Angiogenesis Inducing Hydrogel Patch

Korean scientists have created a patch that can help return blood flow to necrosed tissues by encouraging angiogenesis

angiogenesis by hydropatch
How the patch disseminates growth factors for angiogenesis. Source:

When the blood supply to a part of the body gets cut, the cells start to die. This is a process called ischemia, a condition that scientists are trying their best to find a way to reverse.

While progress in this area is still slow, one way to recover the blood supply to ischemic tissues is by replacing the necrosed blood vessels with new ones through angiogenesis, as explained by a group of researchers from the Pohang University of Science and Technology (POSTECH), South Korea.

As written in their study, published in Biomaterials, angiogenesis is a “complex” procedure. It involves the release of the right growth factors at just the right time. These factors are: VEGF (endothelial growth factor) for the early stages in angiogenesis, and PDGF (platelet-derived growth factor), for the late stage. However, this sequential release is fairly difficult to achieve inside the body.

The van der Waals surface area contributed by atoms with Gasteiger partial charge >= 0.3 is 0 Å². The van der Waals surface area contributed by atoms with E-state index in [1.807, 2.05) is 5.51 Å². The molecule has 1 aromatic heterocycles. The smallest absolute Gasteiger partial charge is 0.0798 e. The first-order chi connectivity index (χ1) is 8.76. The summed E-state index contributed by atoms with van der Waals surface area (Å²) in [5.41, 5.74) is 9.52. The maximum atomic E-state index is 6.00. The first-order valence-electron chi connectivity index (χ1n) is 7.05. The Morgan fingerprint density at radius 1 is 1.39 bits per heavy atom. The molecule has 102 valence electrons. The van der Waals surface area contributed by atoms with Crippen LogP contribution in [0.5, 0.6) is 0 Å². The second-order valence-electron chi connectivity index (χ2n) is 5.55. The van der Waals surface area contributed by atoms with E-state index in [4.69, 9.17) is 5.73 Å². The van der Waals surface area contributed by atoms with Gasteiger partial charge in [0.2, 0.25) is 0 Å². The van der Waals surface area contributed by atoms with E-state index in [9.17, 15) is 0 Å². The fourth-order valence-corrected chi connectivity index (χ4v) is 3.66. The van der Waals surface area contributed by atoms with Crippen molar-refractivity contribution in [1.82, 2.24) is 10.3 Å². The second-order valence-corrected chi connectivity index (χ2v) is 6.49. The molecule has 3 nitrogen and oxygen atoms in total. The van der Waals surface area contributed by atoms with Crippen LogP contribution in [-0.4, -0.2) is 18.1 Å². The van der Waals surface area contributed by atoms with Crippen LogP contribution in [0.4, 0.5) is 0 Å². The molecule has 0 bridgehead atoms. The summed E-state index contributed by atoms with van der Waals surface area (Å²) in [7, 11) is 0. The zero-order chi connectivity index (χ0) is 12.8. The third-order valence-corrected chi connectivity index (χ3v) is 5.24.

A new way to achieve artificial in vivo angiogenesis

To tackle this conundrum, they came up with a hydrogel patch that can supply the different growth factors when applied to the skin of ischemic tissue or as a surgical sealant. The patch consists of VEGF and PDFG in a hyaluronic acid and bioengineered mussel adhesive protein (MAP) suspension.

Interestingly, MAP is the agent that blue sea mussels use to stick to underwater surfaces. According to the researchers, its biocompatibility and other properties make it a useful biomaterial to use in regenerative medicine.

While the researchers are yet to test their patch in human subjects, their animal testing was a success. When applied to rats with myocardial infarction and skin damage, the patch did stimulate the growth of blood vessels which helped return supply to the damaged tissues. This, subsequently, encouraged the tissues to regenerate, restoring their functional capability.

In a statement, researcher and corresponding author, Hyung Joon Cha said:

“We have developed a new platform that can efficiently deliver angiogenic factors spatiotemporally by using the formulation property of mussel adhesive protein, an original biomaterial. This platform can play a key role in the neovascularization treatment market as it uses biocompatible biomaterials that are harmless to the human body.”

Source: Biomaterials


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